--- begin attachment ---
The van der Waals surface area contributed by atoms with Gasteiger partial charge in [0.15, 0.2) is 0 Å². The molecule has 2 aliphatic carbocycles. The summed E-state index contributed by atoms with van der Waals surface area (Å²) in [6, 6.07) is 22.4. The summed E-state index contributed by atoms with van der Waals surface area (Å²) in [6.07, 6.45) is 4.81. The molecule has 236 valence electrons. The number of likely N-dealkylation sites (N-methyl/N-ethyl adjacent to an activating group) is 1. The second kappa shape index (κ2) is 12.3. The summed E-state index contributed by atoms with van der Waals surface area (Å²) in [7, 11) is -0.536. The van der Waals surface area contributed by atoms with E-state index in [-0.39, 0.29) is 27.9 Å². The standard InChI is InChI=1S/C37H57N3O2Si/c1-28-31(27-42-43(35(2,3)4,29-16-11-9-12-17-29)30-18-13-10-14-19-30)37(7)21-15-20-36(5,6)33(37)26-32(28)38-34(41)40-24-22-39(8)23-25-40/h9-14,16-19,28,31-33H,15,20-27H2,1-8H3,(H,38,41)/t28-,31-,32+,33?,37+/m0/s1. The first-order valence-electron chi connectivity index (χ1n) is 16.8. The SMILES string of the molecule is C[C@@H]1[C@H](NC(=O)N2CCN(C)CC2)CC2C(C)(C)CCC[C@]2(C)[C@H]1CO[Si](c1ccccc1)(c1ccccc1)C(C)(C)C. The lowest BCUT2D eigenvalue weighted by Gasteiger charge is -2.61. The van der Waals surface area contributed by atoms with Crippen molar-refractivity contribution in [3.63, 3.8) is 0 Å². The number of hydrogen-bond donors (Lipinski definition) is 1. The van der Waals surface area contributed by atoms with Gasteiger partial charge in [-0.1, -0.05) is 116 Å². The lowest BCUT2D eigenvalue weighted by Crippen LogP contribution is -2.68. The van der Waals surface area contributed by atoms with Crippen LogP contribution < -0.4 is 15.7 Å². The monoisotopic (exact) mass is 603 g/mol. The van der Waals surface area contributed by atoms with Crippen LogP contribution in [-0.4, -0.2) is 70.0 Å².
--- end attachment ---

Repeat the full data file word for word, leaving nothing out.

The van der Waals surface area contributed by atoms with Gasteiger partial charge in [0.15, 0.2) is 0 Å². The molecule has 2 aliphatic carbocycles. The summed E-state index contributed by atoms with van der Waals surface area (Å²) in [6, 6.07) is 22.4. The summed E-state index contributed by atoms with van der Waals surface area (Å²) in [6.07, 6.45) is 4.81. The molecule has 236 valence electrons. The number of likely N-dealkylation sites (N-methyl/N-ethyl adjacent to an activating group) is 1. The second kappa shape index (κ2) is 12.3. The summed E-state index contributed by atoms with van der Waals surface area (Å²) in [7, 11) is -0.536. The van der Waals surface area contributed by atoms with E-state index in [-0.39, 0.29) is 27.9 Å². The standard InChI is InChI=1S/C37H57N3O2Si/c1-28-31(27-42-43(35(2,3)4,29-16-11-9-12-17-29)30-18-13-10-14-19-30)37(7)21-15-20-36(5,6)33(37)26-32(28)38-34(41)40-24-22-39(8)23-25-40/h9-14,16-19,28,31-33H,15,20-27H2,1-8H3,(H,38,41)/t28-,31-,32+,33?,37+/m0/s1. The first-order valence-electron chi connectivity index (χ1n) is 16.8. The SMILES string of the molecule is C[C@@H]1[C@H](NC(=O)N2CCN(C)CC2)CC2C(C)(C)CCC[C@]2(C)[C@H]1CO[Si](c1ccccc1)(c1ccccc1)C(C)(C)C. The lowest BCUT2D eigenvalue weighted by Gasteiger charge is -2.61. The van der Waals surface area contributed by atoms with Crippen molar-refractivity contribution in [3.63, 3.8) is 0 Å². The number of hydrogen-bond donors (Lipinski definition) is 1. The van der Waals surface area contributed by atoms with Gasteiger partial charge in [-0.1, -0.05) is 116 Å². The lowest BCUT2D eigenvalue weighted by Crippen LogP contribution is -2.68. The van der Waals surface area contributed by atoms with Crippen LogP contribution < -0.4 is 15.7 Å². The monoisotopic (exact) mass is 603 g/mol. The van der Waals surface area contributed by atoms with Crippen LogP contribution in [-0.4, -0.2) is 70.0 Å².